Being forgiven by God gives us freedom – freedom from the past and freedom to begin again, freedom to be our true selves, the person God created us to be. And freedom can be frightening. God’s forgiveness brings home to us that God accepts us just as we are for what we are, not what we do or don’t do. God loves us just as much when we are bad as when we are good – and nothing we do can make God love us more. His love and forgiveness are ours by grace – we do not earn it. So the choice of how to live our lives is ours – nothing can separate us from the love of God in Christ Jesus.
Being forgiven also brings demands on us – to live as people who are forgiven and accepted by God – and that means we have to become forgiving and accepting – and so vulnerable ourselves. Accepting God’s forgiveness changes us from the old Adam (and Eve!) who were blame passers – “the woman tempted me and I did eat”, “the snake tricked me and I ate” – into the new Adam – who are blame bearers, just as Christ was: “ Christ was without sin, but for our sake God made him share our sin” (2 Cor. 5).
This is the spiritual drama that was being played out on the shore of Lake Galilee between Jesus and Peter.
As they ate breakfast, as Jesus served and fed his disciples, there must have been an awkwardness between Peter and his Lord, caused the memory of Peter’s denial in the courtyard of the High Priest’s house.
It is probable that none of the others knew about it. Jesus had no intention of shaming Peter by revealing what he had said – but he needed to give Peter the opportunity to repent in full of what he had done.
So, he didn’t upbraid him for his betrayal or his cowardice; he simply asked him to declare his love – three times, to mirror the three denials. It was a risk – Peter had declared at the Last Supper that he would never desert his Master – but when the crisis came, his desire to save his skin had been more important to him than his relationship with Christ. Even now, he could retreat from the relationship again, and refuse to accept the offered forgiveness.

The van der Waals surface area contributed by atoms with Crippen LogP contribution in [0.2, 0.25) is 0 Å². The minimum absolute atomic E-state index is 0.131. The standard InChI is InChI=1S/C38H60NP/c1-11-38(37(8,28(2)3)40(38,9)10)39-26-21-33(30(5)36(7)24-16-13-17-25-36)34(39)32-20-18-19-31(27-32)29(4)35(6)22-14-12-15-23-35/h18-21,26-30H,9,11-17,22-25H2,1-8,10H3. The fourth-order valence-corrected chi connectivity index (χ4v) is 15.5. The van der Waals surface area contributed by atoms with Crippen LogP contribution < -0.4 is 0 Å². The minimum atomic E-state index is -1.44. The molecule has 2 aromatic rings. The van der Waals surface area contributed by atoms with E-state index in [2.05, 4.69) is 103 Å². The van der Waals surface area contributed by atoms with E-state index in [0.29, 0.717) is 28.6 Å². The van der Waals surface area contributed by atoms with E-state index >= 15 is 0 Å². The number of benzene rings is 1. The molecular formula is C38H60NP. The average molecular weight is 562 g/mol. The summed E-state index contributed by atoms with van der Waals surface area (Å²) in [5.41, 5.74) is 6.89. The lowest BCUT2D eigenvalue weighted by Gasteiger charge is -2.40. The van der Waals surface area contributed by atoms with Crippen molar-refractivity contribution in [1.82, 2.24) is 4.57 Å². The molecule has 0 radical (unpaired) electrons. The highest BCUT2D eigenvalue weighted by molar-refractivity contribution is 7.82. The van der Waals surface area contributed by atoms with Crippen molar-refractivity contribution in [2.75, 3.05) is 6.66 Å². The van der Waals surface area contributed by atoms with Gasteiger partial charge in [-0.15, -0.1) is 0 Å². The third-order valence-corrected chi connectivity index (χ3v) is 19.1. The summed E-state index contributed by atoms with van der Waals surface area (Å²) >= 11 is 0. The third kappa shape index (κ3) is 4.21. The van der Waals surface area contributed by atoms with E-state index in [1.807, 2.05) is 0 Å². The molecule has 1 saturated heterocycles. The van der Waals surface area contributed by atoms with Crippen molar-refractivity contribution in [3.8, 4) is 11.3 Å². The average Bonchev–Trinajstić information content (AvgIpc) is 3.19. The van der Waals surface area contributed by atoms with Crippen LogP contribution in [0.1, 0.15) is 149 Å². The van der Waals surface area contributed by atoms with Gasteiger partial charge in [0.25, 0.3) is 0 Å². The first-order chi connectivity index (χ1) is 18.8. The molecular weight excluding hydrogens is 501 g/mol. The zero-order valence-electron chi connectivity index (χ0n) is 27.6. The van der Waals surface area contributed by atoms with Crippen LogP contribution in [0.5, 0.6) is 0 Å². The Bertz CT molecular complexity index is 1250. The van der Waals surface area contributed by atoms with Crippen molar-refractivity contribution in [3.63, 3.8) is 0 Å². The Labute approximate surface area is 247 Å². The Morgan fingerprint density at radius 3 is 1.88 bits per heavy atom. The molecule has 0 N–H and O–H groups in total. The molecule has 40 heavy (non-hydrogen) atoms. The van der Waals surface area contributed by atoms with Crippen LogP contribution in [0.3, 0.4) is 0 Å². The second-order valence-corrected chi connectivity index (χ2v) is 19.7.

It was also possible that he had not been changed by the experience, that the old boastful Peter was still in charge. After all, after Christ’s death, he had gone back to his old life, fishing on Galilee. Would he be prepared to return to the service of Christ, knowing the risks? So, the first question:” Do you love me more than these?’ was an opportunity for the old Peter to respond, “Yes, I love you ten times more than any of them”. But it was a new humbled Peter who responded: “Yes, Lord, you know that I love you.” And as the question was repeated, and repeated, and Peter affirmed his devotion to Jesus, the threefold denial before the cock crew was wiped away, and the new Peter was born.
At that moment Peter knew that God does not judge us by what we do, but by who we are – and we are always Christ’s brothers and sisters, God’s beloved children. Then came another invitation – not a command, because God does not command, only asks. “Feed my sheep, feed my lambs”. Feed them with the Good News that they are already accepted and forgiven by God, feed them with the continuous acceptance and forgiveness that Christ showed us, feed them with the unconditional love and vulnerability that Jesus demonstrated, feed them with the invitation to begin to enjoy the eternal life that was opened to us by Christ’s death on the cross.
And finally, there is another invitation: “Follow me”. Follow me in fishing for people, in service, in evangelism. Follow me in becoming an accepting and forgiving person, follow me in taking the pain and sin of the world onto your shoulders, follow me in the way that leads to the Cross.
We are used to being told that the Last Supper was the institution of a sacrament, the sacrament of Holy Communion. Perhaps we can also see in this ‘Last Breakfast’ the institution of another sacrament, the sacrament of Reconciliation, in which we are offered and accept in repentance the forgiveness of God for all the ways in which we fall short of what God wants us to be – a sacrament which we need to return to again and again as we try to live out Christ’s invitation – to Peter and to us – ‘Follow me”.